Assisted Reproductive Technology Law
Surratt Law Practice, PC is a Reno, Nevada assisted reproduction law firm that provides surrogacy, egg donation, embryo donation and sperm donation services to clients. We can help you become a parent!
There are many different steps and legal processes necessary for pursuing a surrogacy journey and becoming a parent. With many years of professional experience at assisted reproductive matters, including lobbying all of the surrogacy statutes in Nevada, the lawyers at Surratt Law are well versed and well-practiced at drafting gestational carrier / surrogacy agreements, donation agreements, negotiating contracts with matching programs and obtaining parental rights for our clients.
Here are the most common assisted reproductive technology / surrogacy / gestational carrier agreement questions and answers about assisted reproductive technology and surrogacy in Nevada:
Yes, Nevada does allow a surrogacy/gestational carrier arrangement. You must comply with the minimum requirements of Nevada law, including but not limited to having a valid contract.
Over time these terms have been confused. A “surrogate” has in the past referred to what we call “traditional surrogacy” in which the third party that is carrying a baby is also the egg donor, meaning she is genetically related to the child. A “gestational carrier” is a woman who carries a baby for a third party or parties who is not genetically related to the child, meaning her egg was not used. Traditional Surrogacy is not allowed in Nevada. However, the term “surrogate” is interchangeable with the term “gestational carrier”.
Yes, a gestational carrier agreement is enforceable in Nevada. In fact, Nevada requires that you have a gestational carrier agreement in place before the embryo transfer in order for intended parents to be declared the parents of a child pursuant to the arrangement. Our recommendation is that the contract be in place before your carrier begins her transfer medications to assure that you are in compliance with Nevada law.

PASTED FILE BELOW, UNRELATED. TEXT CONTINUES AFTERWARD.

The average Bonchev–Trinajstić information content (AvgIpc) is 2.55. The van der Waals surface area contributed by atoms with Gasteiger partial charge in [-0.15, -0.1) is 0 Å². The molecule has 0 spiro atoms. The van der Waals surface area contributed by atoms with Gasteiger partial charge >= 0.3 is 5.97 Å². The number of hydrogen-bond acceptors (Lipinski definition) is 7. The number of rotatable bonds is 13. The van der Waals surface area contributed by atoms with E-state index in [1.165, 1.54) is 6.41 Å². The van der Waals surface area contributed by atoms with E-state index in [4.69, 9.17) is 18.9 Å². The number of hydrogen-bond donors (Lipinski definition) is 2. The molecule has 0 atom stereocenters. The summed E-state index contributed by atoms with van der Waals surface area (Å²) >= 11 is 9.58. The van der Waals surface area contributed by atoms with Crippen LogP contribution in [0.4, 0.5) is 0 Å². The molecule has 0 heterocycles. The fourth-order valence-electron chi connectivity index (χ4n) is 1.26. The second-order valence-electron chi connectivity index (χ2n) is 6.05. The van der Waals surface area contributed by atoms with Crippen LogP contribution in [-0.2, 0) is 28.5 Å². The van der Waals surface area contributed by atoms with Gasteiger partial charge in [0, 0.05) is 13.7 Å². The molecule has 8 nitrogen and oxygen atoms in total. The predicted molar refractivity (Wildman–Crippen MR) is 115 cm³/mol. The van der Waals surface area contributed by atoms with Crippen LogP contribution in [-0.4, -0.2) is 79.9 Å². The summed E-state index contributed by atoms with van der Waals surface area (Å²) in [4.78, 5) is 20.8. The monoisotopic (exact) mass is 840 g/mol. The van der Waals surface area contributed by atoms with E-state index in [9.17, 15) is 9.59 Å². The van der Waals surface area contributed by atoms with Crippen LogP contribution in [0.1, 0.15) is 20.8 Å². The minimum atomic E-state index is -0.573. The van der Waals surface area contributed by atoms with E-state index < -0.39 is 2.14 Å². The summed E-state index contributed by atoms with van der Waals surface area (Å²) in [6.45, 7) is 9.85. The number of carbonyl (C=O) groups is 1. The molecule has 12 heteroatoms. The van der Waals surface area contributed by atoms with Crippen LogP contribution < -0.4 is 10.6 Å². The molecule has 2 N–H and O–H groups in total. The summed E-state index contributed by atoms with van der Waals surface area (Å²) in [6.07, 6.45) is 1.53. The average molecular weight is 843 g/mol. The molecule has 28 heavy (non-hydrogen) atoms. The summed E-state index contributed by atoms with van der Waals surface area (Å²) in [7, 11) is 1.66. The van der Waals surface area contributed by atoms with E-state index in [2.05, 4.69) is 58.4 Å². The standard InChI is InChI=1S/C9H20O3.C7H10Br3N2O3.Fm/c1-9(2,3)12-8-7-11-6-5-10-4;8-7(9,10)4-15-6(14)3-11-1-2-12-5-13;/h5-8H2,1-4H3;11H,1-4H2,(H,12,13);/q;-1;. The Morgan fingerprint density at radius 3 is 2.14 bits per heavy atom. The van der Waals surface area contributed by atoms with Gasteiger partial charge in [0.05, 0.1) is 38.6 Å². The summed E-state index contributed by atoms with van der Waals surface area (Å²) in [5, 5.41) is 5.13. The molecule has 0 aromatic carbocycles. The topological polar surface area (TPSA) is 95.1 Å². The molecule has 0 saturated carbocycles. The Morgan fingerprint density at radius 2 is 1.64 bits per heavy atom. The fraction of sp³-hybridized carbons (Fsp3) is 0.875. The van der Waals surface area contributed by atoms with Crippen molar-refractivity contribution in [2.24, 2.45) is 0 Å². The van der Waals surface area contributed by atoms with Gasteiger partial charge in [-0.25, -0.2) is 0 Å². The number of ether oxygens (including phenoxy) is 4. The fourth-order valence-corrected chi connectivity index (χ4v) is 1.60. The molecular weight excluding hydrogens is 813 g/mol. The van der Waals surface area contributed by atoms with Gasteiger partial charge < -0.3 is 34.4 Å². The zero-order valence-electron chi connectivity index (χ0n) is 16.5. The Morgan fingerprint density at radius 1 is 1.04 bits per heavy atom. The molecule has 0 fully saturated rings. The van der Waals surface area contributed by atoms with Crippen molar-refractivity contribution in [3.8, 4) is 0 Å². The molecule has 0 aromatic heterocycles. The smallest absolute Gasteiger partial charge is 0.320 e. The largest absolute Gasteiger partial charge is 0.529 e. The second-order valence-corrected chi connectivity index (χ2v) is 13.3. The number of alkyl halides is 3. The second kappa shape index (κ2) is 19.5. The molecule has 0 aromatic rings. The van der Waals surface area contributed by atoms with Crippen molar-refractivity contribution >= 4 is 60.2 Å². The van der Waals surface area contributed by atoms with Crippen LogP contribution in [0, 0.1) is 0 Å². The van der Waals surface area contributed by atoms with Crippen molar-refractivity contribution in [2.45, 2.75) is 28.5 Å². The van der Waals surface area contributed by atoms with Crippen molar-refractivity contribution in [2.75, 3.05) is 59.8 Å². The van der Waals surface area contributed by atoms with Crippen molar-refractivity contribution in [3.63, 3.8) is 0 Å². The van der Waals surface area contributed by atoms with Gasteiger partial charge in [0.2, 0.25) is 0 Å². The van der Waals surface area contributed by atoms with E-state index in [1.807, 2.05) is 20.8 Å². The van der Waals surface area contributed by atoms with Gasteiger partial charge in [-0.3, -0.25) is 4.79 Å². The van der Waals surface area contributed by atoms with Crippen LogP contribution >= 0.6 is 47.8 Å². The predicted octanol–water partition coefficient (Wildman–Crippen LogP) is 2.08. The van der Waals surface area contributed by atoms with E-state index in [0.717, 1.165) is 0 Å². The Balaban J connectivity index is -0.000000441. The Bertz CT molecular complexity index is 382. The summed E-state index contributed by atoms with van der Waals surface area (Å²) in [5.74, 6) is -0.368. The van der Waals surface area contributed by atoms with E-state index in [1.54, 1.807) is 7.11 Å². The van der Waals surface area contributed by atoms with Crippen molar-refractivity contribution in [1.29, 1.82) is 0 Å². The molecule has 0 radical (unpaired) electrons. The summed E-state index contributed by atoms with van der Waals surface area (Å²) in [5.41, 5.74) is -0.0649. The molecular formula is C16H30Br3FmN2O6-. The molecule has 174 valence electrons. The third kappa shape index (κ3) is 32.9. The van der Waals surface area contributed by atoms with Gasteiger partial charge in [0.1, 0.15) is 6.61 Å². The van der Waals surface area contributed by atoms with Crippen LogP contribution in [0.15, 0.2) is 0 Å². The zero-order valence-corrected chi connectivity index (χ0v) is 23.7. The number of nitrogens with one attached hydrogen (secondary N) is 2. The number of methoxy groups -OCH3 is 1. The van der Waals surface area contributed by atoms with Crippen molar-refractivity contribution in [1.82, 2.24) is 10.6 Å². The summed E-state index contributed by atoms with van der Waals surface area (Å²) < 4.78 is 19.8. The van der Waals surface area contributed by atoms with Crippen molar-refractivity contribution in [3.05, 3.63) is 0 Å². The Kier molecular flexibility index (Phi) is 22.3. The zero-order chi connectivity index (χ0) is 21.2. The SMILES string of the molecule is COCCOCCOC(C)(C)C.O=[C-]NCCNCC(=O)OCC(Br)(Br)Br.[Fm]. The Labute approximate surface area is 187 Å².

No, Nevada specifically does not permit traditional surrogacy by statute. The law in Nevada provides that the surrogate / gestational carrier cannot be genetically related to the child born of the process. You must utilize either the egg of an intended mother or an egg donation from a third party.
Yes, a gestational carrier may be paid/compensated in the State of Nevada.
No, intended parents in a surrogacy/gestational carrier arrangement do not have to be married in the State of Nevada.
Yes, a single intended parent can utilize a surrogate/gestational carrier in the State of Nevada
Yes, it is permissible by statute to use an embryo donation in the State of Nevada and be the legal parent of the child.
No, you can not pay for an embryo donation in the State of Nevada.
Yes, it is permissible by statute to use an egg donation in the State of Nevada and be the legal parent of the child.
You can give an egg donor money for the pain and suffering of doing an egg donation procedure on your behalf.
No, intended parents do not have to register in the State of Nevada as domestic partners or be married to be the legal parents of a child born of a Nevada surrogacy/gestational carrier arrangement.
Yes, by statutory authority, intended parents can obtain a pre-birth court order designating them as the parents of a child born of a surrogacy/gestational carrier arrangement.
Yes, by statutory authority, intended parents can obtain a post-birth court order designating them as the parents of a child born of a surrogacy/gestational carrier arrangement.
No, a hearing is not automatically required for a parentage order in the State of Nevada. The Court always retains the authority to require a hearing. However, historically the Court only requires a hearing when the parties have not followed Nevada law.
Pursuant to Nevada law, both the intended parents and the surrogate/gestational carrier must have independent legal counsel while negotiating and entering into their written gestational carrier agreement.